New storage products from IBM and its Tivoli software division will help users achieve self-managing data in the future, company officials said last week.
The latest hardware and software include a virtualization appliance and monitoring/reporting applications. Details of the upcoming StorageTank file system were also announced, with all the products being linked by the Common Information Model for agnostic third-party integration.
IBMs new SAN Volume Controller gives high-end customers control of disparate storage as a single pool. It combines home-grown software with Linux-based IBM servers and will ship July 25, starting at $60,000. A version later this year will support unspecified non-IBM storage, officials said.
Quality-of-service, security and utilization reporting are some of SAN Volume Controllers features. Snapshot and replication software are optional. The appliance connects to the network, not to hosts, but a version running directly on a storage switch is being considered for the future.
Users running Tivoli Storage Manager software, meanwhile, will get new monitoring and reporting features through a free upgrade later this month. The downloadable new feature, Data Protection Monitor, lets users exploit canned or custom-built SQL queries, which can be exported to Web pages, officials said.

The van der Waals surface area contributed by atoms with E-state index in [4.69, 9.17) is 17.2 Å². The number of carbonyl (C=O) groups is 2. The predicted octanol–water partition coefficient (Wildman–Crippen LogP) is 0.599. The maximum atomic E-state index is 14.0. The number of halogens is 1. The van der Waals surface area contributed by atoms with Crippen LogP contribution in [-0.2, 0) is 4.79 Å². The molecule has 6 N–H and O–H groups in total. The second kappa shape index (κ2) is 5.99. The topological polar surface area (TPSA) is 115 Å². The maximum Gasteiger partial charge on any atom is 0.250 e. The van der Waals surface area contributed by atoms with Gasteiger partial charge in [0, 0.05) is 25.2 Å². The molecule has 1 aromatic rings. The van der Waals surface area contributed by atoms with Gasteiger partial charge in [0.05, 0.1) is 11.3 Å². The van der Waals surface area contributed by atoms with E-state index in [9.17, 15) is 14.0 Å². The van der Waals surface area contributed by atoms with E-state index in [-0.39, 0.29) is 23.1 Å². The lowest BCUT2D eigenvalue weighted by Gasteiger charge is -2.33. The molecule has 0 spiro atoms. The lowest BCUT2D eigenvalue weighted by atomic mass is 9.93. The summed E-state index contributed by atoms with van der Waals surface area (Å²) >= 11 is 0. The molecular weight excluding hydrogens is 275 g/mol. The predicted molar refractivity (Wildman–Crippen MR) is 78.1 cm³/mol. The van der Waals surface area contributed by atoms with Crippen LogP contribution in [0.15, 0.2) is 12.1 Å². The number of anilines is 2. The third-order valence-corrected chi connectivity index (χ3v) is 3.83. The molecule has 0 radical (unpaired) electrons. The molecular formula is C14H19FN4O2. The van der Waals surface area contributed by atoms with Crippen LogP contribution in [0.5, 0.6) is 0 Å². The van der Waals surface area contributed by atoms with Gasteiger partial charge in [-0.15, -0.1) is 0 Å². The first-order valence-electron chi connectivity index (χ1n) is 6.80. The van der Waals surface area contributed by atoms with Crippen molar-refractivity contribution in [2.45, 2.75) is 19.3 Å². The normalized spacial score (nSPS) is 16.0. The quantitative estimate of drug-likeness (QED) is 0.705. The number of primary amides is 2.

An updated version of the tool, due later this year, will include SQL templates, reporting granularity in minutes instead of hours, and summaries for specific nodes. However, the ability for users to respond to problems through the feature isnt on the road map, they said.
“Ive been kind of waiting for some reporting utility from Tivoli. The one they used to have didnt do much,” said Bruce Kamp, midrange systems analyst at Memorial Healthcare System, in Hollywood, Fla. MHS backs up daily about 300GB of servers and databases to tape via a disk cache for speed. Management software will be important as MHS moves to a SAN (storage area network) this fall, Kamp said.
In December, IBM will ship its long-awaited SAN File System, known as StorageTank. The oft-delayed product will combine hardware and software to aggregate file systems across the servers connected to a SAN, officials said.